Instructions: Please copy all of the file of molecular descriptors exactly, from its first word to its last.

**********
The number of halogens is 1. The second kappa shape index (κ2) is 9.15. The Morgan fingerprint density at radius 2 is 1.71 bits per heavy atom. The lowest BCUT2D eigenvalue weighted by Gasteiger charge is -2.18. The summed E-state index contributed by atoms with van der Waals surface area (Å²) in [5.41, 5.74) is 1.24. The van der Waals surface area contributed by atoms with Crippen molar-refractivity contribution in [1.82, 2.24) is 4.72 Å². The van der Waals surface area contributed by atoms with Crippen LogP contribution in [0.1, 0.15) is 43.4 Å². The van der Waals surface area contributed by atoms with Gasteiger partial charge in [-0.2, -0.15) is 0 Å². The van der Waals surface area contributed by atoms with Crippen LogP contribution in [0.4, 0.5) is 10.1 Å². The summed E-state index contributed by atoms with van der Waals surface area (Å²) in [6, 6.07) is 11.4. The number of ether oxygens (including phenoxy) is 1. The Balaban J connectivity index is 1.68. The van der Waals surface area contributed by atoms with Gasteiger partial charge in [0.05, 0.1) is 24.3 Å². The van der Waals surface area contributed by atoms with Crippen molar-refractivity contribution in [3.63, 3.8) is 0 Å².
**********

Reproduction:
The number of halogens is 1. The second kappa shape index (κ2) is 9.15. The Morgan fingerprint density at radius 2 is 1.71 bits per heavy atom. The lowest BCUT2D eigenvalue weighted by Gasteiger charge is -2.18. The summed E-state index contributed by atoms with van der Waals surface area (Å²) in [5.41, 5.74) is 1.24. The van der Waals surface area contributed by atoms with Crippen molar-refractivity contribution in [1.82, 2.24) is 4.72 Å². The van der Waals surface area contributed by atoms with Crippen LogP contribution in [0.1, 0.15) is 43.4 Å². The van der Waals surface area contributed by atoms with Gasteiger partial charge in [-0.2, -0.15) is 0 Å². The van der Waals surface area contributed by atoms with Crippen LogP contribution in [0.4, 0.5) is 10.1 Å². The summed E-state index contributed by atoms with van der Waals surface area (Å²) in [6, 6.07) is 11.4. The number of ether oxygens (including phenoxy) is 1. The Balaban J connectivity index is 1.68. The van der Waals surface area contributed by atoms with Gasteiger partial charge in [0.05, 0.1) is 24.3 Å². The van der Waals surface area contributed by atoms with Crippen molar-refractivity contribution in [3.63, 3.8) is 0 Å².